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'GDP to grow 5.8pc in FY17-18': PML-N govt unveils election year report card

Incumbent managers of Pakistan's economy play up success of PML-N's development agenda in current tenure.
Updated Apr 27, 2018 10:53am

Minister for Planning and Development Ahsan Iqbal and Adviser to the Prime Minister on Finance Miftah Ismail on Thursday jointly unveiled the Pakistan Economic Survey 2017-18, a scorecard of the government's performance on economic management.

"Energy, economy, elimination of extremism and education were the 'four Es' that we [the PML-N] had discussed in our manifesto," Iqbal recalled in his brief speech.

"We created two plans ─ one was an immediate plan, the other was Vision 2025," he explained.

Federal Minister of Planning, Development and Reforms Ahsan Iqbal and Adviser to the Prime Minister on Finance Dr. Miftah Ismail showing off the PES 2017-18. ─ APP
Federal Minister of Planning, Development and Reforms Ahsan Iqbal and Adviser to the Prime Minister on Finance Dr. Miftah Ismail showing off the PES 2017-18. ─ APP

The PML-N government faced "major constraints and bottlenecks [in attaining its goals] as a development framework was not present [when it took over]," he said.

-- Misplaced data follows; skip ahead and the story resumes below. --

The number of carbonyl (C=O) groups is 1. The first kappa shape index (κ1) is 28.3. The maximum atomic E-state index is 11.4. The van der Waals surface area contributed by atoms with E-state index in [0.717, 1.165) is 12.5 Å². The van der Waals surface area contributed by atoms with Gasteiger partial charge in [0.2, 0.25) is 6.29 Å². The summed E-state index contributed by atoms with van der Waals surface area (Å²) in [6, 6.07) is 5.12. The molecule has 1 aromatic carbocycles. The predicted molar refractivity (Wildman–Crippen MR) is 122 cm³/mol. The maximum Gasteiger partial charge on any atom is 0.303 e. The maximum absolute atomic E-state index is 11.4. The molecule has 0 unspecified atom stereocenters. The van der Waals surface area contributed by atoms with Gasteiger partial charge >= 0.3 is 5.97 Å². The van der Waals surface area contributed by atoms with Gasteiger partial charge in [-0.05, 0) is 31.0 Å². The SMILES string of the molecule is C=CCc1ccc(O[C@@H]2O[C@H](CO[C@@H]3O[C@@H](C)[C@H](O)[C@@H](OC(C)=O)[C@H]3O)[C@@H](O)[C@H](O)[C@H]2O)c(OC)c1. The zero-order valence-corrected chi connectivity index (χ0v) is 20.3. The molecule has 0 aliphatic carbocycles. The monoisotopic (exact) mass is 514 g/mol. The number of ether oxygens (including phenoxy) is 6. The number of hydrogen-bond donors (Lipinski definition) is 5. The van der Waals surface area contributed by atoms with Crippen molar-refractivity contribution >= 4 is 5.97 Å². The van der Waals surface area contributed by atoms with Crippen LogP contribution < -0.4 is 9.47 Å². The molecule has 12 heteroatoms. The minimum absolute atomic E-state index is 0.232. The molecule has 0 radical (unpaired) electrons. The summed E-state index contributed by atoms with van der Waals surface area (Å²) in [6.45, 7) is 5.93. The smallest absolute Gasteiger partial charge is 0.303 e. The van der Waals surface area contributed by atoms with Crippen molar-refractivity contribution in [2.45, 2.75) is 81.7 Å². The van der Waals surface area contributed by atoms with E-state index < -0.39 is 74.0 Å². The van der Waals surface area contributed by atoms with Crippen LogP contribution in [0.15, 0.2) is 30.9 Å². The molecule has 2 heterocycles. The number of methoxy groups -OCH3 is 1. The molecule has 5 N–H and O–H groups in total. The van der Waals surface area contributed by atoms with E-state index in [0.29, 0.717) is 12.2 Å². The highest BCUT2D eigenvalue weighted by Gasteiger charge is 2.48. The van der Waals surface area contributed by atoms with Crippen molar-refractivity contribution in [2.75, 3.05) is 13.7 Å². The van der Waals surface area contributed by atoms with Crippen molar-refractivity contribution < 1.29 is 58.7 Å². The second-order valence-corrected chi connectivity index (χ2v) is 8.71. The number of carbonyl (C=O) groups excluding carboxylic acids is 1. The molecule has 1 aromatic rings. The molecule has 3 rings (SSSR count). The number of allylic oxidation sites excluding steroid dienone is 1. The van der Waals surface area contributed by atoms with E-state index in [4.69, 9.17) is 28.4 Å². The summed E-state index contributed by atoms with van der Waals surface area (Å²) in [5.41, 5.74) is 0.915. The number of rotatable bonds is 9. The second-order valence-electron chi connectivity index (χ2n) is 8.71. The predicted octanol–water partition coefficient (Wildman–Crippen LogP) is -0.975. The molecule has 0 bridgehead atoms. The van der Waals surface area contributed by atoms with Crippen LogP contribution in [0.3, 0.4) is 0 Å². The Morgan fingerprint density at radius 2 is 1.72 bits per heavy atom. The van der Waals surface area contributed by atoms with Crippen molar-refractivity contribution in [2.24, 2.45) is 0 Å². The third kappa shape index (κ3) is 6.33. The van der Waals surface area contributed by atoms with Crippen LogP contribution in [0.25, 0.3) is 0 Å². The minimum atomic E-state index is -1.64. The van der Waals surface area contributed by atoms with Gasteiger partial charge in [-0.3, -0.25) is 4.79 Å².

Despite this, the government had, over the last five years, allocated Rs47 billion to higher education, built 1,750 kilometres of roads, and added 11,000 megawatts power generation capacity to the national grid, the planning minister claimed.

"We provided energy to industries so that the economy could grow. Record demand has been generated from [an increase in] energy in Pakistan," Iqbal claimed.

"We have used our own budget to curb terrorism, financing Operations Zarb-i-Azb and Raddul Fasaad from our own pocket," he said.

Iqbal in his brief speech also touched upon the PML-N government's main infrastructural connectivity initiative — the China-Pakistan Economic Corridor (CPEC).

"CPEC is a reality today. Of a total investment of $46bn, $39bn is being used to build roads and infrastructure," he said.

CPEC investment is expected to reach $60bn by 2030. The PES stated that the government expects "this huge inflow of investment" to generate "massive economic activities and thereby employment opportunities".

Early-harvest CPEC projects have already created over 30,000 direct jobs for Pakistani citizens, whereas employment opportunities under CPEC are expected to rise further over the next 15 years.

Taking over from Iqbal, Miftah Ismail addressed criticism over the government's decision to unveil a budget for FY18-19 tomorrow, saying the government couldn't "possibly have given a budget for just three months."